I am a senior about to graduate and was interested in going to GLMA. I couldn’t really find any information telling me what they look for in an applicant or the classes and grades you need to have to be accepted. So does anyone have any information regarding that.
I am not an academy guy but I work with a ton.
Most of them seem to think it was a waste of time and they should have just come straight out and worked their way up. Instead of being over 100k in debt you actually are making money for 4 years, come out with the same license, and have practical knowledge about what’s going on. Still have to take a lot of classes and nonsense but it doesn’t cost anywhere near as much as the academy. Nothing against the academies of course. A lot of good dudes that are very knowledgeable come from the academies. It just seems to me they sorta saw it as a waste, from what they tell me.
I guess that wasn’t what you asked though.
I’ve also heard academy enrollment has gone down dramatically in the last few years. I would imagine if the number of people trying to get in has gone down the requirements etc have also gone down. May not be as difficult as it once was to get in. Universities are trying to make money so. They want to fill those seats.
Give it a shot man. All they can do is say yea or nay.
BS. That is the worst advice I’ve ever heard. Go to an academy. They accept well over half of applicant.
I can only speak for myself as far as attending an academy. Now, I didn’t go to GLMA, but KP. It is more difficult to get into, but the cost is far less. There are many detractors here, but I felt that in between all of the BS at the place, there are opportunities to learn the business and I certainly took advantage of them at the time. I feel that any academy can do that. I don’t know that I have ever run across any academy grad (of any of them) that felt it was a waste of time and/or money. As far as debt? I have no clue regarding the amount, to be honest. I do know that my daughter went to the University of Houston, double majored (in non maritime subjects, of course) and her college debt was less that $30K. And she had no grants. . . or help from my cheap ass. . .my son got his college money by joining the Navy Reserve. . . there are options out there.
Not a GLMA Guy, but I would apply to all of the maritime academies, including KP and take whichever one gives you he best offer, either financially or location wise. You won’t know if you can get in unless you try. There are a lot of options for you graduating from an academy beyond sailing, which you may find more lucrative or interesting. And you may decide you don’t like sailing at all. Good luck!
Hello and welcome aboard!
First of all, how much do you know about the US maritime industry? Do you live on/near the Great Lakes? Do you see yourself becoming a mate (deck officer) or becoming an engineer?
Do you have anyone who is a friend or family member in the industry?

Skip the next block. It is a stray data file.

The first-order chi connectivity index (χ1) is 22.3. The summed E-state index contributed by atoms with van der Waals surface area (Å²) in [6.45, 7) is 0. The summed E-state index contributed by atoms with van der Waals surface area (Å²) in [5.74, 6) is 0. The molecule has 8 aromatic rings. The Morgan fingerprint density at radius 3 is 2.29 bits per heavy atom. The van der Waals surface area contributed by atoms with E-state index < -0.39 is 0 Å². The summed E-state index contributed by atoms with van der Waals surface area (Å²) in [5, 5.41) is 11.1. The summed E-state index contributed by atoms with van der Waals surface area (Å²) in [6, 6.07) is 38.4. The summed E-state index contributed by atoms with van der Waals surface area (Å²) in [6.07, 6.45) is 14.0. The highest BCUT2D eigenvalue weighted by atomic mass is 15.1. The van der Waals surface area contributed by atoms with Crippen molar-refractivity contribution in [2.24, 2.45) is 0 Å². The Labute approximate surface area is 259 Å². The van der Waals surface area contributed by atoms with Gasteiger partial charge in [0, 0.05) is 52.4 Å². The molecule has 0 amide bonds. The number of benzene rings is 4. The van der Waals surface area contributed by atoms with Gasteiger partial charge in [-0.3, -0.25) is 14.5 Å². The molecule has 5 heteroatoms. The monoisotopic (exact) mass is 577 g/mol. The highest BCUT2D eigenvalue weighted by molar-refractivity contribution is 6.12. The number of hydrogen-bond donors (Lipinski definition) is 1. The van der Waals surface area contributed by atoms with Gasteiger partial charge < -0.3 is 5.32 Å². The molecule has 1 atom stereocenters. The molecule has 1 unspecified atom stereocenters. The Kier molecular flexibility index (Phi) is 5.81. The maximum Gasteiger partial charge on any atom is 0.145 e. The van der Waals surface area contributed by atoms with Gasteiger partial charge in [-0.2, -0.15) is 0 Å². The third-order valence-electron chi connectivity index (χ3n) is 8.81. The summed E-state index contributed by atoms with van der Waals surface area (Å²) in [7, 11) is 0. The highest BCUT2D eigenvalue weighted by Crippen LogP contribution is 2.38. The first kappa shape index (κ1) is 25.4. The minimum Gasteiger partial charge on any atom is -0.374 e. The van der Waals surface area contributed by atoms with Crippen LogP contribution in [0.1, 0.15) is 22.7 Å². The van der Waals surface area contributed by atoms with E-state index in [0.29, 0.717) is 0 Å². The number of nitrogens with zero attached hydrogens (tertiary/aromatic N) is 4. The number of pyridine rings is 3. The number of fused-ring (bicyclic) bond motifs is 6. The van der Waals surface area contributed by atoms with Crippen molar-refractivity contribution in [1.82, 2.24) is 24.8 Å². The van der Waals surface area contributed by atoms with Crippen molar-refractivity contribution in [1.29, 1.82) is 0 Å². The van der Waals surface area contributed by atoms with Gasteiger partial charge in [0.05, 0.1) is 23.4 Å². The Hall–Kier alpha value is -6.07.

Are you sure you want to make a career out of this?
Just asking to try and help give you the best advice possible.
If you want to become a deck officer and possibly work on the Great Lakes, by all means apply to GLMA. If you do graduate as a 3rd mate you will also get your Great Lakes pilotage. Which means you can indeed work on the Lakes. Otherwise coming up the hawespipe or another academy then you will have to get that before you can work on Lake freighters.
If you plan to go engine room then it doesn’t matter so much.
I think GLMA with in-state tuition is cheapest of all the state academies and the easiest one to get into with the least amount of BS.
At least you will graduate with both a merchant marine license and a degree.
I’m a Fort Schuyler grad that knows quite a bit about GLMA. I spent a summer working on their training ship (and I have to say I think they have a great program). I have to say I respectfully disagree with Yukon Cornelius about hawsepiping for your license. In this day and age, with all the new STCW amendments required to ship deep sea, the amount of red tape has skyrocketed and makes it extremely difficult to hawsepipe, but the academies have a good system to ensure you have everything you need to graduate and write your license. However, here is what I would suggest: get your TWIC and entry level ratings on your MMC (OS/Wiper/Cadet) and get out as a deckhand on a tug or with one of the lakes companies (Interlake or something) before you start there and use that money to help pay for your time at GLMA. The way their curriculum works, you have about a month off for the winter holidays (this is relief season, you can make decent money during that time), and your sophomore summer off (more time to get out at put a dent in your bills). There is something to be said for a gap year, or at least spending your summer working in the industry before you show up there. Plus, if you do well with one of these companies, they may take you on as a cadet for your program and quite possibly as a mate or engineer after you graduate. I know cadets over there that do this and I thought they were the ones that were the most prepared out of everyone in their class. And they were still only 19 or 20 when they did this. While GLMA has traditionally had a higher average student age than most other academies (28 or so), that seems to be changing a little and younger cadets, many straight out of high school, are entering the institution. It’s a great place and the faculty and staff are great to work with. I would highly suggest you look into the school further and consider shipping for a little bit before you do attend or at least before your first couple cadet cruises. Best of luck.
Of the 180 I graduated with, and the other several hundred I interact with on a near daily basis, I’d wager my entire net worth that not one of them would refer to their education as a “waste of time.” That’s awful advice.